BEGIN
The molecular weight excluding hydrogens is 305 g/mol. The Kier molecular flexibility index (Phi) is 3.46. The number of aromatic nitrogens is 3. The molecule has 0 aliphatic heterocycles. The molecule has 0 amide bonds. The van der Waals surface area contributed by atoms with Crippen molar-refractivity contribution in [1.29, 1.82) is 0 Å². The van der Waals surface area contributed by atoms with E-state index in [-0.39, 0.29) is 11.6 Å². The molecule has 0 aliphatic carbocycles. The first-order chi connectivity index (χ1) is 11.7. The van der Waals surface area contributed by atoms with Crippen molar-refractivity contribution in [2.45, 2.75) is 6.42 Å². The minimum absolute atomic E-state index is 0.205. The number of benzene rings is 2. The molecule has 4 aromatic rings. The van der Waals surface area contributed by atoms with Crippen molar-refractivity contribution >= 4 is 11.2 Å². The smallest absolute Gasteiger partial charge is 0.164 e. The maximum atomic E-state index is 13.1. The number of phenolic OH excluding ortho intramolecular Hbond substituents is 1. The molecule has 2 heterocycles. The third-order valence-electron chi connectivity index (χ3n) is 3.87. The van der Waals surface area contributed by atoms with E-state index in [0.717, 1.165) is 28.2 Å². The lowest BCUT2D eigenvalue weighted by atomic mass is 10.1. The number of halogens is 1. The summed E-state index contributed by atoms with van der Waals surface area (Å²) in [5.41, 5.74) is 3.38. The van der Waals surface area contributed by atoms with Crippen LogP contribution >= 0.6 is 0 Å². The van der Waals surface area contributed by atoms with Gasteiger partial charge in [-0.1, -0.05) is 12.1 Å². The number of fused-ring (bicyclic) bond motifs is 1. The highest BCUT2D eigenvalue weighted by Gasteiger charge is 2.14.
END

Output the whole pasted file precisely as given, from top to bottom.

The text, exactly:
The molecular weight excluding hydrogens is 305 g/mol. The Kier molecular flexibility index (Phi) is 3.46. The number of aromatic nitrogens is 3. The molecule has 0 aliphatic heterocycles. The molecule has 0 amide bonds. The van der Waals surface area contributed by atoms with Crippen molar-refractivity contribution in [1.29, 1.82) is 0 Å². The van der Waals surface area contributed by atoms with E-state index in [-0.39, 0.29) is 11.6 Å². The molecule has 0 aliphatic carbocycles. The first-order chi connectivity index (χ1) is 11.7. The van der Waals surface area contributed by atoms with Crippen molar-refractivity contribution in [2.45, 2.75) is 6.42 Å². The minimum absolute atomic E-state index is 0.205. The number of benzene rings is 2. The molecule has 4 aromatic rings. The van der Waals surface area contributed by atoms with Crippen molar-refractivity contribution >= 4 is 11.2 Å². The smallest absolute Gasteiger partial charge is 0.164 e. The maximum atomic E-state index is 13.1. The number of phenolic OH excluding ortho intramolecular Hbond substituents is 1. The molecule has 2 heterocycles. The third-order valence-electron chi connectivity index (χ3n) is 3.87. The van der Waals surface area contributed by atoms with E-state index in [0.717, 1.165) is 28.2 Å². The lowest BCUT2D eigenvalue weighted by atomic mass is 10.1. The number of halogens is 1. The summed E-state index contributed by atoms with van der Waals surface area (Å²) in [5.41, 5.74) is 3.38. The van der Waals surface area contributed by atoms with Crippen LogP contribution >= 0.6 is 0 Å². The van der Waals surface area contributed by atoms with Gasteiger partial charge in [-0.1, -0.05) is 12.1 Å². The number of fused-ring (bicyclic) bond motifs is 1. The highest BCUT2D eigenvalue weighted by Gasteiger charge is 2.14.